Catherine’s Castle - The Story
The continuing adventures of the Colorado Girls.

Chapter 5

Catherine’s Castle © Linda Pilkington

Catherine’s Christmas

On a cold Saturday morning in January Catherine returned from a lengthy walk to find two letters in the mailbox for herself, -and one for Brittany. She ran up the steps, and into the apartment thinking how wonderful it felt not to think, or read, or talk, or sit listening to pretentious and tiresome discussions-but to:

“Remove my bottom from a chair

And walk in the clean, cold air”

-That thought formed itself into another phrase:

“How good to remove the glasses

-After a week of sitting in classes.

And Then,

How boring for many lasses…”

“And, if I went on, the next line would have to use the word molasses, or end without a rhyme- because the obvious word would embarrass my mother.”

She put coffee on to brew, went into their bedroom and dropped Britt’s letter on the edge of her bed. Brittany lay on her side with her face turned to the wall. The radio, which was always on when Brittany was home, buzzed busily beside her.

“Britt- letter for you.” And then, ” are you sick?” Catherine asked, -surprised to find Brittany- always the first one up- still where she had left her over an hour before.

“Since when are you the only one that gets to sleep in?” Brittany demanded. She sat up, and angrily pushed the letter away.

“All right- rest- it’s fine with me.” Catherine replied, and retreated to the quiet of the living room to read her letters.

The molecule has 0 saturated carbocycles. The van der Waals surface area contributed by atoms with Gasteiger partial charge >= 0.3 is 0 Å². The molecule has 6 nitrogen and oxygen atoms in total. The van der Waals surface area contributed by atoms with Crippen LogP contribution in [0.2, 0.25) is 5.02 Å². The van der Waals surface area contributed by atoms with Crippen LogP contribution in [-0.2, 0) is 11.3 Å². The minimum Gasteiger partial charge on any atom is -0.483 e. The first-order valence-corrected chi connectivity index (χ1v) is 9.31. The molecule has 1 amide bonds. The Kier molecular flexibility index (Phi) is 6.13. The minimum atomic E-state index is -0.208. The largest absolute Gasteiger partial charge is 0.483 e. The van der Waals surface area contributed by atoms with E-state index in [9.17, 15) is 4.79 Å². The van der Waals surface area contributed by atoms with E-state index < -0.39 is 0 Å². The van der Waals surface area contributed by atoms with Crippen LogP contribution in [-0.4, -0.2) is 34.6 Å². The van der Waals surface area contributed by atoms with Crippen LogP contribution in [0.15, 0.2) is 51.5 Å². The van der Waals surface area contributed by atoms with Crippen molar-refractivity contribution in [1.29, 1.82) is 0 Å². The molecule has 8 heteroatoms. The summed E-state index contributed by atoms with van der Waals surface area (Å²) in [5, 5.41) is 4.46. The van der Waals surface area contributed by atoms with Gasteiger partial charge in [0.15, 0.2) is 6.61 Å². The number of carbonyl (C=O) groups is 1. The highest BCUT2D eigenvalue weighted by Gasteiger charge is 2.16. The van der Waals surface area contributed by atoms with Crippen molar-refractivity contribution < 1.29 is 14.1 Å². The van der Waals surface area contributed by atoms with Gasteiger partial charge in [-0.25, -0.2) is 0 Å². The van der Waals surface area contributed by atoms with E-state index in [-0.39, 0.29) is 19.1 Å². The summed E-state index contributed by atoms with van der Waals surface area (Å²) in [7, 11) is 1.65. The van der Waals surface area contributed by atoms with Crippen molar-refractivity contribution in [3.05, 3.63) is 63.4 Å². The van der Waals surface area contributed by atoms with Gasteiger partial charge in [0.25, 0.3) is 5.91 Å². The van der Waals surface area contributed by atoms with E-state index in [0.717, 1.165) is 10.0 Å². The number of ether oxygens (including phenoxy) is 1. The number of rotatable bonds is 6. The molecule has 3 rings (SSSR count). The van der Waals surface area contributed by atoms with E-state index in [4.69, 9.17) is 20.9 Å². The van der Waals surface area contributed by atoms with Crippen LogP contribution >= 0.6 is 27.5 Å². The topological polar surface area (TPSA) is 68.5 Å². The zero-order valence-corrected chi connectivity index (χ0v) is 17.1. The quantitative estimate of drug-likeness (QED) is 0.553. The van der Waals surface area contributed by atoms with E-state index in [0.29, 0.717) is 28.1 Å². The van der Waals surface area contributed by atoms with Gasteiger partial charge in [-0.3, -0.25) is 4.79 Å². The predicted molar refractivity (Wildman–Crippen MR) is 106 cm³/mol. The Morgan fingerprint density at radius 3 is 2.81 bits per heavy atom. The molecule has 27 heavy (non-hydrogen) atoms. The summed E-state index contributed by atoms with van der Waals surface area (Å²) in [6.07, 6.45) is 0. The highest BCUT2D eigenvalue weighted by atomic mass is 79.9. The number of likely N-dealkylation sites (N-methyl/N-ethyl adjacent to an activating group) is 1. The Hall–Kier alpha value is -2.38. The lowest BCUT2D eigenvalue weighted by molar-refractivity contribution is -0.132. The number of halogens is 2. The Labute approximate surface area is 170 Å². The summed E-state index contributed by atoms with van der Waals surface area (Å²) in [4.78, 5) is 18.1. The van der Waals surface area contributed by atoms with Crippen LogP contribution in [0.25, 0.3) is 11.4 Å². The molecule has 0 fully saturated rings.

Brittany had a fun loving, and sometimes an overly exuberant personality, but when she felt blue she was more than difficult. Catherine always thought of Brittany’s bad days as BAD DAYS because there was nothing lower -case about them.

She had wanted to relax- she felt that she needed it, but with Brit suffering a BAD DAY-there was little chance – because the spotlight of attention that Brittany required during normal times- had to increase in intensity or she did not improve.

When Catherine was sad, or even depressed she was quieter than usual. She tried to get better by reading, listening to music, and walking. But Brittany didn’t believe in the concept of suffering in silence-she needed to talk, and she expected special attention to help her out of a bad mood.

Catherine glanced out the window and then sat, her chin propped on her hand as she watched children playing in the yard next door. It was a cheap little house, but the yard was neat, and the children were warmly dressed in bright jackets and hats.